Discussion: Closer to Home?

135 Responses

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  • Kumara Republic,

    The amount of public works that went into Sydney before the Olympics was staggering- yet NZers bitched and moaned and couldn't get their shit together enough to build ONE decent stadium and instead settled on trying to make a silk purse of the sow's ear that is Eden Park. It was frankly rather embarrassing.

    It encapsulates the legacies of Think Big and the BRT in one package - state investment turned to mud by the former, private investment turned to mud by the latter.

    The southernmost capital … • Since Nov 2006 • 5442 posts Report Reply

  • GLaird,

    I'm a kiwi ex-pat too having lived in Sydney for the last 3.5 years, 8 years in and out of London and a year in NY during that time since I've been away.

    I now have two children and would come home tomorrow if I could find a job to fit my skills. That's the major thing that keeps me in Australia. I left NZ to experience a much bigger industry. I did that and was very successful in my chosen field, and now there really isn't any equivalent to what I do at home so I'm stuck in Sydney which is about as close as I can get as I can't work out what I would do if I came home now other than have to completely change my career.

    I am really grateful to Russell and Public Address as you allow me a window on home, or at least that liberal, coffee drinking, free flowing ideas side of New Zealand that I will always think of as home no matter where in the world I may happen to be.

    AK • Since Oct 2009 • 12 posts Report Reply

  • Russell Brown,

    I am really grateful to Russell and Public Address as you allow me a window on home, or at least that liberal, coffee drinking, free flowing ideas side of New Zealand that I will always think of as home no matter where in the world I may happen to be.

    Nice.

    Auckland • Since Nov 2006 • 22849 posts Report Reply

  • Paul Williams,

    I am really grateful to Russell and Public Address as you allow me a window on home, or at least that liberal, coffee drinking, free flowing ideas side of New Zealand that I will always think of as home no matter where in the world I may happen to be.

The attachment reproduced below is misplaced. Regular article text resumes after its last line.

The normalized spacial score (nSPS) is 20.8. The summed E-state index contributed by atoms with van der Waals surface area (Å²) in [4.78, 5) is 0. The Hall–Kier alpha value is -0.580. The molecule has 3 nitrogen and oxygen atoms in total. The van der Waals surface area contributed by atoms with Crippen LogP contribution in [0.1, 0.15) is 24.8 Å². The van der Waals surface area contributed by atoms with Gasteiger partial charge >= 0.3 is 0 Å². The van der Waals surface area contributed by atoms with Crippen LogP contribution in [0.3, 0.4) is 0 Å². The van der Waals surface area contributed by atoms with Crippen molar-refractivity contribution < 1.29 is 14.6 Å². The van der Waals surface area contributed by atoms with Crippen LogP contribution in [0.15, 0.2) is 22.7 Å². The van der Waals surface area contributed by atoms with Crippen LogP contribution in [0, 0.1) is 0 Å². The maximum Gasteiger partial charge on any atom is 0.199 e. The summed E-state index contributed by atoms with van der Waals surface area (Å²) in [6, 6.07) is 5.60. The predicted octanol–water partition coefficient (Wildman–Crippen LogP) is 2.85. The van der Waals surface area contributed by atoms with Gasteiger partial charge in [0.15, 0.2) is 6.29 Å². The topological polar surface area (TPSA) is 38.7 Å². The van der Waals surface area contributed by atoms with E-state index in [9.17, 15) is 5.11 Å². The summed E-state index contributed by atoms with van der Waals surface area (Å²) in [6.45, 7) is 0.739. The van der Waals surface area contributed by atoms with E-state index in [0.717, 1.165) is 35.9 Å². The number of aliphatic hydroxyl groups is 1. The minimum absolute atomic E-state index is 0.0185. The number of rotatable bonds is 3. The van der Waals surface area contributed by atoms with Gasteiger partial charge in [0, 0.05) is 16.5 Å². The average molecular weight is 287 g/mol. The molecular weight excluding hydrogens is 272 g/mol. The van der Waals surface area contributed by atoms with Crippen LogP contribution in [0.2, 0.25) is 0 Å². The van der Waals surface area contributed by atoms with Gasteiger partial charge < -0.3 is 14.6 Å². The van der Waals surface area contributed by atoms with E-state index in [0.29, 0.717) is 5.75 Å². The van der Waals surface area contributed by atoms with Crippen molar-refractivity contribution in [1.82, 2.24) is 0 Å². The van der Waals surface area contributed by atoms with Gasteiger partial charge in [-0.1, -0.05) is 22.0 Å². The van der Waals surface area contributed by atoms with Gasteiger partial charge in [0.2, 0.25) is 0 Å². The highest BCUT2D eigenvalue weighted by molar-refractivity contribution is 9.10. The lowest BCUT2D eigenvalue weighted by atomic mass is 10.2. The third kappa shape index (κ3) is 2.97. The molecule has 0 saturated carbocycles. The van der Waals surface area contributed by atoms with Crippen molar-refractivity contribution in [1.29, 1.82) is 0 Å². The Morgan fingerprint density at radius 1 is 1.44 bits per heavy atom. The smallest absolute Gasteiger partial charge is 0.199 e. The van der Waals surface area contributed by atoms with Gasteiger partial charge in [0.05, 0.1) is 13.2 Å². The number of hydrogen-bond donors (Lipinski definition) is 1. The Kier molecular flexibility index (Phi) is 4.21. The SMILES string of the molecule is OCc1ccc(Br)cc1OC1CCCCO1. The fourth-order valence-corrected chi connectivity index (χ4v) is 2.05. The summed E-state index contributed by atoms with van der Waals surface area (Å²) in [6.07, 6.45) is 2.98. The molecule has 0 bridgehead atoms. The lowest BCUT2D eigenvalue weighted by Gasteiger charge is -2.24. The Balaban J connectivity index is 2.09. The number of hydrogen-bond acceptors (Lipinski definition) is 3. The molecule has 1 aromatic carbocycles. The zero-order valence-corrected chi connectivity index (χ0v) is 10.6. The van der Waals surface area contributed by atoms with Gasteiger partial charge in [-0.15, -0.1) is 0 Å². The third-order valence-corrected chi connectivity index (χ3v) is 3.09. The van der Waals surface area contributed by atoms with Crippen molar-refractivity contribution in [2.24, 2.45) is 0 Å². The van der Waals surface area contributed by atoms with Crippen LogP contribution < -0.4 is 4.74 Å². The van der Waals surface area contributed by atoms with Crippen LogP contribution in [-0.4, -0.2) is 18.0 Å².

Ditto. The frequency of my posts is a clue to my sense of dislocation.

    Sydney • Since Nov 2006 • 2273 posts Report Reply

  • David Mir,

    Me too, although I've generally fallen into the "long time lurker" category....

    Sydney • Since Jan 2007 • 17 posts Report Reply

  • Blake Monkley,

    Nice one Gervais!

    I moved home last week after four years, the only negative; change the right-hand rule when driving.

    Auckland • Since Jul 2008 • 215 posts Report Reply

  • Sacha,

    Welcome home, Mr Monkley.
    Now about that mango in your luggage..

    Ak • Since May 2008 • 19743 posts Report Reply

  • David Mir,

    Nice one Gervais!
    I moved home last week after four years, the only negative; change the right-hand rule when driving.

    My better half told me today that apparently NZ is the only country in the world that persists with that particular rule. Another thing that should be changed. A common currency and open border with Australia would be nice too :)

    Sydney • Since Jan 2007 • 17 posts Report Reply

  • Blake Monkley,

    Welcome home, Mr Monkley.
    Now about that mango in your luggage..

    Cheers.

    The mango was in my stomach...

    Auckland • Since Jul 2008 • 215 posts Report Reply

  • Christopher Dempsey,

    One thing EVERYONE who visits the US should do - that copy of the green form they staple in your passport - the airline's supposed to take it when you check in to leave - sometimes they forget - if they do the INS thinks you're still in the country - don't go to the gates until you're sure the airline took it from you.

    I've only been to the states twice, but both times the departing airline has forgotten and I've either had to remind them, or stop myself going on the plane to return to the counter to double check that it really does say "take this out before you leave".